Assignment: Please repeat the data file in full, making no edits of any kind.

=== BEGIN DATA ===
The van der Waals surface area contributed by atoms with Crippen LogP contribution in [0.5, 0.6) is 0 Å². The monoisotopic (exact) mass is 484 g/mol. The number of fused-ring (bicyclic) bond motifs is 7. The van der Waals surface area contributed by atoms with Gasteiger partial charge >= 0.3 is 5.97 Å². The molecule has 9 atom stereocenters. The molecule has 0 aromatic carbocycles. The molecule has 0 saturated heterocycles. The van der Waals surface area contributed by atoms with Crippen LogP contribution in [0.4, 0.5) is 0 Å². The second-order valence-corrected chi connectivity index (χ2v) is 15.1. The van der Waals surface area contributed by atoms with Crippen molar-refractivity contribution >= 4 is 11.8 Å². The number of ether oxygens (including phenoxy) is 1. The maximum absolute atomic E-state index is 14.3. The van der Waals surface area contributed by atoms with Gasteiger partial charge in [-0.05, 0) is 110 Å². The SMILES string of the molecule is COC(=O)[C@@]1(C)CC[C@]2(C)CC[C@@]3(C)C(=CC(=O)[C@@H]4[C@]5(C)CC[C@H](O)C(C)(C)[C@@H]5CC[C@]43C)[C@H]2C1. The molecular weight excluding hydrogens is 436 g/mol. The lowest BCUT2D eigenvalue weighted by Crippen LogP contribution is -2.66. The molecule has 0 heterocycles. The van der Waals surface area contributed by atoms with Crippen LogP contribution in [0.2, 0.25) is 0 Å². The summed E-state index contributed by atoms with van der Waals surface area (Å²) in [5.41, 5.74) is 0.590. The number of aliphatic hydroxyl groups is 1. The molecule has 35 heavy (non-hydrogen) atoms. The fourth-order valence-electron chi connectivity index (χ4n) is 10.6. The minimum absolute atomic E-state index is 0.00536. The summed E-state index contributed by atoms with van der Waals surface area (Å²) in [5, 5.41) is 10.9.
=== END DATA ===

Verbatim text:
The van der Waals surface area contributed by atoms with Crippen LogP contribution in [0.5, 0.6) is 0 Å². The monoisotopic (exact) mass is 484 g/mol. The number of fused-ring (bicyclic) bond motifs is 7. The van der Waals surface area contributed by atoms with Gasteiger partial charge >= 0.3 is 5.97 Å². The molecule has 9 atom stereocenters. The molecule has 0 aromatic carbocycles. The molecule has 0 saturated heterocycles. The van der Waals surface area contributed by atoms with Crippen LogP contribution in [0.4, 0.5) is 0 Å². The second-order valence-corrected chi connectivity index (χ2v) is 15.1. The van der Waals surface area contributed by atoms with Crippen molar-refractivity contribution >= 4 is 11.8 Å². The number of ether oxygens (including phenoxy) is 1. The maximum absolute atomic E-state index is 14.3. The van der Waals surface area contributed by atoms with Gasteiger partial charge in [-0.05, 0) is 110 Å². The SMILES string of the molecule is COC(=O)[C@@]1(C)CC[C@]2(C)CC[C@@]3(C)C(=CC(=O)[C@@H]4[C@]5(C)CC[C@H](O)C(C)(C)[C@@H]5CC[C@]43C)[C@H]2C1. The molecular weight excluding hydrogens is 436 g/mol. The lowest BCUT2D eigenvalue weighted by Crippen LogP contribution is -2.66. The molecule has 0 heterocycles. The van der Waals surface area contributed by atoms with Crippen LogP contribution in [0.2, 0.25) is 0 Å². The summed E-state index contributed by atoms with van der Waals surface area (Å²) in [5.41, 5.74) is 0.590. The number of aliphatic hydroxyl groups is 1. The molecule has 35 heavy (non-hydrogen) atoms. The fourth-order valence-electron chi connectivity index (χ4n) is 10.6. The minimum absolute atomic E-state index is 0.00536. The summed E-state index contributed by atoms with van der Waals surface area (Å²) in [5, 5.41) is 10.9.